Recent headlines have claimed that the stock market is being “propped up” by just a handful of the largest companies.
In this week’s podcast, Tom, Brendan and Casey discuss what this type of market means for investors. While driving home the point that it is normal to see different areas of the market, like large cap and small cap, doing well at different points in time.
Is the Stock Market Being Held Up By 5 Stocks? – Full Transcript
**Click here for a downloadable PDF version of this transcript**
Tom Mullooly: I see these comments on social media where it’s like this market’s being held up by just a couple of names, and I’m thinking to myself we’ve seen this before, this has happened many times.
Brendan Mullooly: Wait, so you mean that small stocks and large stocks cyclically take turns leading the way? I just think that people get caught up, everybody turns into a technician seemingly when we go through this phase of the markets where large cap is working better than small cap, and they’re all like well, breadth is very bad, and two or three other times this has led to some of the biggest crashes you’ll remember.
Tom Mullooly: Oh my goodness.
Brendan Mullooly: What they neglect to tell you is that the other 50 times it didn’t matter.
Tom Mullooly: It did not matter. That’s right.
Brendan Mullooly: So I’m not saying … Pay attention, of course, and that’s neat that it did that that one time, but are you really willing to do anything drastic as a result of that?
Tom Mullooly: Yeah.
Brendan Mullooly: Preemptively, I don’t think so.
Tom Mullooly: Crusty old guys like me will see references to the nifty 50 from the 1960s and into the 1970s, and invariably someone like Hamtil will raise the name Polaroid, and some of these Avon products and some of these other ones that were just the only things that were working.
There’s been lots of times, lots of times where you get a handful of stocks that generate all the return. All of it. And if you’re not in those stocks, you’re having a hard time making money.
Brendan Mullooly: Well, so but I think the people who get upset during these time periods are the ones that are obsessed with making sure that their portfolio is in what is working 100% of the time, which is impossible.
Just to give you some context, since the second quarter of this year through today, small caps, the small cap 600 index is up 1% while the S&P is up 16%. So second quarter, third quarter, and now what we’ve seen. But from the beginning of the fourth quarter of 2020 through the end of the first quarter of this year, small caps were up 53% and the S&P was up 18%.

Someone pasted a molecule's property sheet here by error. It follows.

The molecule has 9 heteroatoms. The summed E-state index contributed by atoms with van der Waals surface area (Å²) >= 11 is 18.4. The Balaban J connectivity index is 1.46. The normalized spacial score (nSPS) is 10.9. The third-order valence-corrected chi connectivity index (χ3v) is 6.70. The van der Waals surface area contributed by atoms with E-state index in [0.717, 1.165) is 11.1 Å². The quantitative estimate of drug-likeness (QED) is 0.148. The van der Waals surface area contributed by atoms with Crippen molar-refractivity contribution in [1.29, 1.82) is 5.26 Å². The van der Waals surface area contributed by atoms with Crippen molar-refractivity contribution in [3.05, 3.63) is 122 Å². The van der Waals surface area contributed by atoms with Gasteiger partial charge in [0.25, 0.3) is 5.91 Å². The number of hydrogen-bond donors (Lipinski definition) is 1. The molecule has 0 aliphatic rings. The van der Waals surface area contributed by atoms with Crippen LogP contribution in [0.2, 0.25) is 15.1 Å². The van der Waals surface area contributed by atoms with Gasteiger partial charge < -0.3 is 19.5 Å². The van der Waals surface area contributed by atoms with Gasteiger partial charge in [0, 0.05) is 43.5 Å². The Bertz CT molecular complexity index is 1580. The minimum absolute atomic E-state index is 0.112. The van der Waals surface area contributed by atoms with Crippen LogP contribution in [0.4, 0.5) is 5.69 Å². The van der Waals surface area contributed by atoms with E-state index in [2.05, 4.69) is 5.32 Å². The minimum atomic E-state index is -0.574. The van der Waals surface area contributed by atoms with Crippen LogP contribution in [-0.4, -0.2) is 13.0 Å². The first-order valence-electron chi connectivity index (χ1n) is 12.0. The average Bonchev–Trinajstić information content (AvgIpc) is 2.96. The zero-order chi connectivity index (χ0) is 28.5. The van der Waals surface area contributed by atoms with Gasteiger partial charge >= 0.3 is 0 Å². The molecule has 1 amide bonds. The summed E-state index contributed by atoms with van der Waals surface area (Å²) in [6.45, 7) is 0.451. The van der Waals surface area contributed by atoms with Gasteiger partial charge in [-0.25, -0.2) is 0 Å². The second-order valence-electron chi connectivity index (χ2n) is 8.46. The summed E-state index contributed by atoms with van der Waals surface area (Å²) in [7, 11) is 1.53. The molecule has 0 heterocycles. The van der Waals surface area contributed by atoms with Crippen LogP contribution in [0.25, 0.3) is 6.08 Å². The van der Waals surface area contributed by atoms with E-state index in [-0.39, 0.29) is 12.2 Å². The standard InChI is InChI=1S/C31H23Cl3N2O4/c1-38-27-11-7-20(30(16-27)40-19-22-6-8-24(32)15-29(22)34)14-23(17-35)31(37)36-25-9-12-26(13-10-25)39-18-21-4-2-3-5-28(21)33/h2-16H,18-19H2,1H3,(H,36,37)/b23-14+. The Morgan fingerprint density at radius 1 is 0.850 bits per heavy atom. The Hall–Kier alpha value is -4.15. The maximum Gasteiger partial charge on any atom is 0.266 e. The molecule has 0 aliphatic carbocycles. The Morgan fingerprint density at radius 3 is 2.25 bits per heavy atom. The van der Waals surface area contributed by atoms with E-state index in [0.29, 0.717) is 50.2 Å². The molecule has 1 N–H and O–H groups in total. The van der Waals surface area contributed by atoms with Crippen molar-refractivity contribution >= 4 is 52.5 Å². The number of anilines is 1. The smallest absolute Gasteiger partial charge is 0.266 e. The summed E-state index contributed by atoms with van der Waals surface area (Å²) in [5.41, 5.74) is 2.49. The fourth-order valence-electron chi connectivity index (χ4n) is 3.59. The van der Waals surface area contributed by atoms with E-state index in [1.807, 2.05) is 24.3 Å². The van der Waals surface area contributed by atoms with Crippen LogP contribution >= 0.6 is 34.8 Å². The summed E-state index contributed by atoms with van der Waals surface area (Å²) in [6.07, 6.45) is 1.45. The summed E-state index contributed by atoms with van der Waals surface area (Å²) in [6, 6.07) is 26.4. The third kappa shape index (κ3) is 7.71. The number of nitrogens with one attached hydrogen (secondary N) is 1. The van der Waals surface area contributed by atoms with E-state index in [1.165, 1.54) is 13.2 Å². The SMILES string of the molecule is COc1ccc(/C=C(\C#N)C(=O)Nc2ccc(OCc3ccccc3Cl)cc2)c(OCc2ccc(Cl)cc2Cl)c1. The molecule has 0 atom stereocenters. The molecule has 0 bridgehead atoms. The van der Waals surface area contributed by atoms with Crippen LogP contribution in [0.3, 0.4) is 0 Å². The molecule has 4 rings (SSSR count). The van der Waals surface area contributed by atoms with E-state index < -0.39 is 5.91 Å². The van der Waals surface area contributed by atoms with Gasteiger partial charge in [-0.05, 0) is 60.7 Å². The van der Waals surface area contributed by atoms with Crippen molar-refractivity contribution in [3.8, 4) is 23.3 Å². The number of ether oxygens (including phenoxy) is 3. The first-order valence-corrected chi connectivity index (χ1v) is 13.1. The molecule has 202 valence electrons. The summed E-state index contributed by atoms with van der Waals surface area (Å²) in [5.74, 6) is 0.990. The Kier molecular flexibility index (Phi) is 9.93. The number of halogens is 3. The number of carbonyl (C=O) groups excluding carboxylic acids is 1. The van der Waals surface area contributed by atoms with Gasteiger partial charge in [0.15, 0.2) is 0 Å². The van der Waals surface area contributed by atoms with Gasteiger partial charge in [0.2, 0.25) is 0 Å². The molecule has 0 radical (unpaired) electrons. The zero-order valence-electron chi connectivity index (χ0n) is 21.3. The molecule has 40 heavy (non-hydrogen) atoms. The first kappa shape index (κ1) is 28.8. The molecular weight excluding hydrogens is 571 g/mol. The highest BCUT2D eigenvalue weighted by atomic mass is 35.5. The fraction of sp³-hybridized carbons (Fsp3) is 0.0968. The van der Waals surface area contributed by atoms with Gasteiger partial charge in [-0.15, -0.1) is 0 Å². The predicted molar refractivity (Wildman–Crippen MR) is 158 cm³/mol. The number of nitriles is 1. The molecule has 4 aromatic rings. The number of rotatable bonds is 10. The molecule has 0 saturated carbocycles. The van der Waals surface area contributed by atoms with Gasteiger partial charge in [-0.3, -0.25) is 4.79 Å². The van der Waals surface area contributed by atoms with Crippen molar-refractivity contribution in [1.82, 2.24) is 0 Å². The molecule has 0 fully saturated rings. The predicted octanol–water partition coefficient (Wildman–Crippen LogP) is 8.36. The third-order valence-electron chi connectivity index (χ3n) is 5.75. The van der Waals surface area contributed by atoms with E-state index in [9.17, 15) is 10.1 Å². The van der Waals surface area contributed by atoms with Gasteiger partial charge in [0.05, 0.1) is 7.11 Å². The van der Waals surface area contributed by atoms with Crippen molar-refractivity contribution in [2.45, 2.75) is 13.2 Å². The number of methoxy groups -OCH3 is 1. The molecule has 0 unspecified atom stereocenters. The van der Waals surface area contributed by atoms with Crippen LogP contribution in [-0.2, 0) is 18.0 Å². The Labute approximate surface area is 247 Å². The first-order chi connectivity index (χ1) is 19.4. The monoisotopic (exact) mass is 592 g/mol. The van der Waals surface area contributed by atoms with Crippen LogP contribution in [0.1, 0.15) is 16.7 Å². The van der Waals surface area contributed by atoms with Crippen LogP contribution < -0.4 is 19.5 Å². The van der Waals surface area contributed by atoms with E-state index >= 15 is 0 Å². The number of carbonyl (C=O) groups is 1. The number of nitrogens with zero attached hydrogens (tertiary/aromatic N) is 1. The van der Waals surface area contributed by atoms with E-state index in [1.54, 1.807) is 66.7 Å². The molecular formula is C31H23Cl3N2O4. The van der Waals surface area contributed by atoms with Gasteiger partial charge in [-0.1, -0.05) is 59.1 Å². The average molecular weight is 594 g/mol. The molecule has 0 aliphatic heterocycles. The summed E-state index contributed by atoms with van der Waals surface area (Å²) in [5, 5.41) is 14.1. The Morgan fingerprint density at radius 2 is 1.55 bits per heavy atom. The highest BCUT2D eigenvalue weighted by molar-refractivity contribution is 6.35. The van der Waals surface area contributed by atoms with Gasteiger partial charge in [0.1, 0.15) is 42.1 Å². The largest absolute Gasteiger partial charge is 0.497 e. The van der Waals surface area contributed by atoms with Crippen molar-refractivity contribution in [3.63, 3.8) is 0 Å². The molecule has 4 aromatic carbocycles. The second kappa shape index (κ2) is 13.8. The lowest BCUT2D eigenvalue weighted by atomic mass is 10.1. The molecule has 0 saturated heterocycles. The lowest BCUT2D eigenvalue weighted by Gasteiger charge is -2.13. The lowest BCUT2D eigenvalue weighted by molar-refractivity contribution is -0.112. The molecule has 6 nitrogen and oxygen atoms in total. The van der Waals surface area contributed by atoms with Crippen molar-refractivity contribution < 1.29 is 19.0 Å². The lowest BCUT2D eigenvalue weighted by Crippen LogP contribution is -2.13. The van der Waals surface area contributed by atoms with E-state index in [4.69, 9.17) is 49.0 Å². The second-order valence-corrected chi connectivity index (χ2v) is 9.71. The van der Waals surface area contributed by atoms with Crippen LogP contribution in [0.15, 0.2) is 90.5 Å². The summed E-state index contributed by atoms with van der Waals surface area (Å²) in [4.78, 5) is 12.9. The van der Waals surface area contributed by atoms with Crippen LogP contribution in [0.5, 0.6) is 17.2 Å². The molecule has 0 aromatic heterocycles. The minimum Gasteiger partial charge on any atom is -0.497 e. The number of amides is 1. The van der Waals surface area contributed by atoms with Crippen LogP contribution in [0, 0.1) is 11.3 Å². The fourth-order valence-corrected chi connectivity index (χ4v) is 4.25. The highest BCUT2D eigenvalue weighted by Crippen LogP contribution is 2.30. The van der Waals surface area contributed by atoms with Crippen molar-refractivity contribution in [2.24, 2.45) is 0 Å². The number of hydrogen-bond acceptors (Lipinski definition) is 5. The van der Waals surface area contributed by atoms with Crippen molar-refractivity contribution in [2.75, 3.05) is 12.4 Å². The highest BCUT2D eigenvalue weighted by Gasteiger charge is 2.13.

And during that period of time, nobody was talking about there’s only a handful of stocks leading the way, but we were just before that, and then you got half a year of 40% out performance from small stocks. And so if you weren’t so worried before that about being all in on the ten stocks that were carrying the market and you remained exposed to the rest of the stocks and just waited for them to have their turn, which they did, you were fine.
Tom Mullooly: I think the bigger problem, and this probably ties in nicely with your video from this week is that if we were to go back in time to May or June, we would see headlines about how great small caps are.
Brendan Mullooly: Yeah.
Tom Mullooly: Right now. And people would pile in or overweight their accounts in small cap stocks and sit around and collect 1% while the S&P large cap stocks are taking off.
Brendan Mullooly: Right. So if you’re trying to play the timing game between these two, I think you’re going to have a bad time. That’s my message.
Casey Mullooly: So I just want to refresh your guys’ memory. In early September of this year, we had a discussion about how the S&P 500 hit an all time high in eight straight months, and it had only done that in one other year, which I think was 2017.
But the message from that was like you said, breadth was bad, only a couple of big names leading the way, and then in September we got dun, dun, dun, a 5% dip in the S&P. Barely anything.
It felt bad because the stock market seemingly hadn’t gone down in forever, but yeah, we got a little 5% dip, and then the very next conversation we had was about the behavior gap because Morningstar put out that study about how the average investor under performs the funds they own by 1.7%, which is what I hit on in this week’s video.
I talked about ARC and how literally it shot the lights out last year, everyone piled in, and then this year it’s down 25% when it’s benchmark, the S&P is up 25%.
Brendan Mullooly: I will say one thing about small and large stock performance toggling is that at least to me it seems like the periods of time when small stocks are doing well, breadth is good in the market.
It’s usually the case, I guess, that large stocks are participating too, just not to the same degree. However, the reverse does not seem to be as true and it can feel bad to be especially a diversified investor or I suppose, a concentrated one like arc, if you’re just in the wrong stuff.